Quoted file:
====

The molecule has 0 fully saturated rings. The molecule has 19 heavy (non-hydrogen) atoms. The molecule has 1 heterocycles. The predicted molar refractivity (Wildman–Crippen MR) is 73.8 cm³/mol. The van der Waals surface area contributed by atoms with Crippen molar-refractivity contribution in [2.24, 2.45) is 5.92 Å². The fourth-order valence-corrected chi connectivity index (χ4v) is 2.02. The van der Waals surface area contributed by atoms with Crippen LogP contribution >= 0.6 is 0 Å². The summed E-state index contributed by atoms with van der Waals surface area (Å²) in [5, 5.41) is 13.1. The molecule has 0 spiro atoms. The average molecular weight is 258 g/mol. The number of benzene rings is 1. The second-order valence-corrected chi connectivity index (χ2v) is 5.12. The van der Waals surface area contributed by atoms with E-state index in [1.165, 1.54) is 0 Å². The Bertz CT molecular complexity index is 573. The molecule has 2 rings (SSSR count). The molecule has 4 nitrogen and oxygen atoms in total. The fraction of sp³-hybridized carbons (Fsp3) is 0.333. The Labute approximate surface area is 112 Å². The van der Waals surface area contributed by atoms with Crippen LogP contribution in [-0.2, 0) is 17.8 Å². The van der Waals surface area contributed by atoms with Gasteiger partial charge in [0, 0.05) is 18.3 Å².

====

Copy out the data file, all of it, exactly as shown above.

The molecule has 0 fully saturated rings. The molecule has 19 heavy (non-hydrogen) atoms. The molecule has 1 heterocycles. The predicted molar refractivity (Wildman–Crippen MR) is 73.8 cm³/mol. The van der Waals surface area contributed by atoms with Crippen molar-refractivity contribution in [2.24, 2.45) is 5.92 Å². The fourth-order valence-corrected chi connectivity index (χ4v) is 2.02. The van der Waals surface area contributed by atoms with Crippen LogP contribution >= 0.6 is 0 Å². The summed E-state index contributed by atoms with van der Waals surface area (Å²) in [5, 5.41) is 13.1. The molecule has 0 spiro atoms. The average molecular weight is 258 g/mol. The number of benzene rings is 1. The second-order valence-corrected chi connectivity index (χ2v) is 5.12. The van der Waals surface area contributed by atoms with E-state index in [1.165, 1.54) is 0 Å². The Bertz CT molecular complexity index is 573. The molecule has 2 rings (SSSR count). The molecule has 4 nitrogen and oxygen atoms in total. The fraction of sp³-hybridized carbons (Fsp3) is 0.333. The Labute approximate surface area is 112 Å². The van der Waals surface area contributed by atoms with Crippen LogP contribution in [-0.2, 0) is 17.8 Å². The van der Waals surface area contributed by atoms with Gasteiger partial charge in [0, 0.05) is 18.3 Å².